Reading is the one skill I can say comes naturally and easily for me. I can’t even begin to list what reading has meant to me in my life, but for today suffice it to say there was no “low” reading group for me. From the beginning of school I regularly enjoyed a lofty position in the “high” reading group, grimacing as the other poor souls in my class struggled to sound out sight words. My early success in reading led me to believe, falsely, that all other things would come easily to me as well.
I’ve been thinking about that because I recently was given one of those questionnaires you get when you join an organization. What are your accomplishments? List your other skills. And what would people be surprised to know about you?
The answer to all three questions was “Nothing.” I can’t do anything but read. I have no skills. Nope. Can’t do anything well. And nothing about me would surprise anyone. Needless to say I didn’t turn in the questionnaire.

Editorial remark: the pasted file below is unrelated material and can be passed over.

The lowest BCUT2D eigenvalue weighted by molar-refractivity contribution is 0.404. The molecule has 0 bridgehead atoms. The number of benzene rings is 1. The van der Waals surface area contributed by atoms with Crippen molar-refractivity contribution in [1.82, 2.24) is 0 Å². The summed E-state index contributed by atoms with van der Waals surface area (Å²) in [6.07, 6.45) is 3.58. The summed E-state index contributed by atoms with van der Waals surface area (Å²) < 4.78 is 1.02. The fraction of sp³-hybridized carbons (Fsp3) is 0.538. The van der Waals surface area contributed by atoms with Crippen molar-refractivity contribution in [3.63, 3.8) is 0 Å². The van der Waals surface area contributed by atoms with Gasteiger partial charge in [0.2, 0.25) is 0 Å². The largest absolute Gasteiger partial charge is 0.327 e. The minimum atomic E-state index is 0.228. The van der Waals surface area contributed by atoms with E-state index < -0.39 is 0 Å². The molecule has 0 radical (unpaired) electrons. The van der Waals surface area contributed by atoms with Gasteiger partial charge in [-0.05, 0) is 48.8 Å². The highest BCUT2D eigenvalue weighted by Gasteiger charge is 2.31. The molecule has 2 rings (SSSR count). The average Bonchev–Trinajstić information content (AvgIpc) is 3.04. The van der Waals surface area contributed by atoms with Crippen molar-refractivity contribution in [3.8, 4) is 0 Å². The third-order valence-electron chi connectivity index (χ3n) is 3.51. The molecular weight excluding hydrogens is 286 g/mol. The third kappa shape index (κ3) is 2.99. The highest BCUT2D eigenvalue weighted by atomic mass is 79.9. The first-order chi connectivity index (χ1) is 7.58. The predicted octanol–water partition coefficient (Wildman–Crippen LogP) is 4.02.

I’m fairly new to the whole “knowing how to do things” game. I grew up too late to be one of those little Southern girls who could embroider a hankie, converse in French, sketch my friends’ likenesses, dance the quadrille, and thrill my the menfolk after dinner with my singing and delicate playing of the pianoforte. Had I lived in those times, I still don’t know if I would have been very accomplished. I was an impatient child. I expected to learn and master skills without effort and persistence. If a particular activity frustrated me, I would just quit. Why did I need to learn to make a beanbag when I had Little Women right in the next room?
Also I was something of a klutz with a nice dose of performance anxiety. If I had chances to practice gross motor activities repeatedly, such as roller skating, I would eventually catch on. But fine motor activities were harder. Apparently I held my pencil in “lazy valley.” For years every one of my school papers was returned with a big red “MESSY” written across the top, until the fourth grade when, in a clever act of deceit, I traced my classmate Claire’s perfect penmanship and inadvertently grew some new neural pathways. I just knew my fingers were way too big to handle a tiny needle and thread, and besides, one had to continually rethread the needle. Overwhelming, AND boring!